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A 6% FTSE 100 dividend yield I’d buy for my ISA and never sell!

Roland Head
·3-min read
Scene depicting the City of London, home of the FTSE 100
Scene depicting the City of London, home of the FTSE 100

There are no sure things in the stock market. But I believe that FTSE 100 pharma group GlaxoSmithKline (LSE: GSK) currently offers a lot of upside potential with only limited risk.

This popular dividend stock currently trades on just 11 times earnings. I don’t think this valuation reflects Glaxo’s high profit margins, valuable brands, and promising drugs pipeline. Some patience might be needed. But with a 6% dividend yield on offer, I’m comfortable taking a long-term view.

I hold Glaxo shares in my Stocks & Shares ISA. I don’t ever expect to sell the shares and may buy more in the coming weeks. This is why.


The first thing to realise about GlaxoSmithKline is that it’s essentially two businesses. Possibly even three.

The FTSE 100 group’s pharmaceuticals division is the largest part of the business, accounting for about half of all sales. It sells prescription medicines and specialist drugs, such as cancer treatments. Cancer is an area where the company is currently increasing its R&D spending.

Glaxo also has one of the world’s largest vaccine businesses. The group’s portfolio of childhood and adult vaccines are used by many national vaccination programs. Around 2m doses of vaccines are distributed every day to more than 160 countries. Vaccines generate around one quarter of sales.

The vaccine and pharmaceutical businesses sit well together. But the third part of Glaxo’s business is completely different. The consumer healthcare division sells non-prescription products such as Sensodyne, Panadol, Nicorette and many more.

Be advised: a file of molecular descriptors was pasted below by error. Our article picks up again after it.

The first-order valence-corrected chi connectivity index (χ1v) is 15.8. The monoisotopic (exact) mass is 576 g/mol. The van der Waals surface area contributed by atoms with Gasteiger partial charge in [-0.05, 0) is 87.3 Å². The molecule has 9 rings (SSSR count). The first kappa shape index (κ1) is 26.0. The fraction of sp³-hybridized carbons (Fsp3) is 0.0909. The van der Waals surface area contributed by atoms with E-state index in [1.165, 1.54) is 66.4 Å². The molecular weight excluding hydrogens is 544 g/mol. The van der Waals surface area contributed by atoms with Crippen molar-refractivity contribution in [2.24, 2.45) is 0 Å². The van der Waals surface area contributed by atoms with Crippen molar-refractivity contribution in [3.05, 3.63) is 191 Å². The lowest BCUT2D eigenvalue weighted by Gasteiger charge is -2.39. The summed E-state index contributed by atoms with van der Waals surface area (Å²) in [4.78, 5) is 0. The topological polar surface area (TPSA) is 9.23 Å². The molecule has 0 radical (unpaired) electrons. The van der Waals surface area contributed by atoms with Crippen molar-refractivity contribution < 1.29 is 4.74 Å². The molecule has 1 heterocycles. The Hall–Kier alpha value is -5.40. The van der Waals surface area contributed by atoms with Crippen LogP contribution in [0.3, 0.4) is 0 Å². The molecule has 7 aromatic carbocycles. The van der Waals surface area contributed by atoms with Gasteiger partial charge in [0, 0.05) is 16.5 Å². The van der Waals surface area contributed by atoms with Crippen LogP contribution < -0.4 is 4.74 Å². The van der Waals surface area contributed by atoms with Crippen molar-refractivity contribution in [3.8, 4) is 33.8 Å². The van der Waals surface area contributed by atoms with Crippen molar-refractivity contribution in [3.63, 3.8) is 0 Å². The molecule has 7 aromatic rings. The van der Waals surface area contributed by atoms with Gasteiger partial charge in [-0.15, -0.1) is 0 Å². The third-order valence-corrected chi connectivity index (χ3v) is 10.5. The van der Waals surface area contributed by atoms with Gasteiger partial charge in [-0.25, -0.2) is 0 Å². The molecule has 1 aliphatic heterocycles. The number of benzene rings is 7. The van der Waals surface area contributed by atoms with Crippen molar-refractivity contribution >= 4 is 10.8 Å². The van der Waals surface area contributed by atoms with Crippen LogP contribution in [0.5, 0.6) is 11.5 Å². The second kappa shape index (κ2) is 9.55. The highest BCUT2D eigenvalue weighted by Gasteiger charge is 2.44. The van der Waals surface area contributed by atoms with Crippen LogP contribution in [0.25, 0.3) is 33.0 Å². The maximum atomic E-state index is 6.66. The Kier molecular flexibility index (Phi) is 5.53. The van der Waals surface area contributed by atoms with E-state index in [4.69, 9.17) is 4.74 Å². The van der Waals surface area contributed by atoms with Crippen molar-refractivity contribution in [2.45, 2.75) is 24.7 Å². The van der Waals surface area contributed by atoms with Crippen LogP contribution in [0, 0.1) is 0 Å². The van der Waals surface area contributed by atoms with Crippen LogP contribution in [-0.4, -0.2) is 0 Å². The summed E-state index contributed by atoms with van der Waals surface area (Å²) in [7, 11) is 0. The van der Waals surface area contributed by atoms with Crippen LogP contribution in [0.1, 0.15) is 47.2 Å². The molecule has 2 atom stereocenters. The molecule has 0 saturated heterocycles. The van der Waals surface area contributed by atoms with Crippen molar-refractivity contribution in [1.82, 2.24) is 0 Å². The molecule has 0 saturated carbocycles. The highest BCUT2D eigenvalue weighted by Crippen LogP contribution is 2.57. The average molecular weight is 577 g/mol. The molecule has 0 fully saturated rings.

Hidden value?

For many years, investors have pressured this FTSE 100 group to break itself up. Now it’s happening. GSK is preparing to separate the consumer healthcare business into a new company, probably in early 2022.

I expect the consumer business to be attractive to investors. It should generate stable sales, good profit margins, and plenty of cash. I think investors are likely to apply a higher valuation to the consumer division once it’s separated from GSK. Shares in the new consumer business could perform well. I intend to hold onto mine after the split.

Why I’m buying this FTSE 100 stock

GlaxoSmithKline shares currently trade on just 11 times forecast earnings, with a dividend yield of almost 6%. In comparison, FTSE 100 rival AstraZeneca trades on more than 20 times forecast earnings, with a dividend yield of just 2.8%. The main reason for the difference is that AstraZeneca is delivering strong growth. GSK isn’t.

To fix this, CEO Emma Walmsley has increased spending on R&D and made a number of acquisitions. The group’s R&D pipeline now contains 40 new medicines and 18 vaccines. There have been a number of positive results from clinical trials this year. I expect that over the next few years, sales of new products will help return the business to growth.

In my view, GSK’s share price could rise significantly if this happens. We’ve already seen this with AstraZeneca, whose share price has doubled in five years.

I don’t mind waiting for GlaxoSmithKline. I think this FTSE stock has the potential to deliver strong returns from current levels.

The post A 6% FTSE 100 dividend yield I’d buy for my ISA and never sell! appeared first on The Motley Fool UK.

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Roland Head owns shares of GlaxoSmithKline. The Motley Fool UK has recommended GlaxoSmithKline. Views expressed on the companies mentioned in this article are those of the writer and therefore may differ from the official recommendations we make in our subscription services such as Share Advisor, Hidden Winners and Pro. Here at The Motley Fool we believe that considering a diverse range of insights makes us better investors.

Motley Fool UK 2020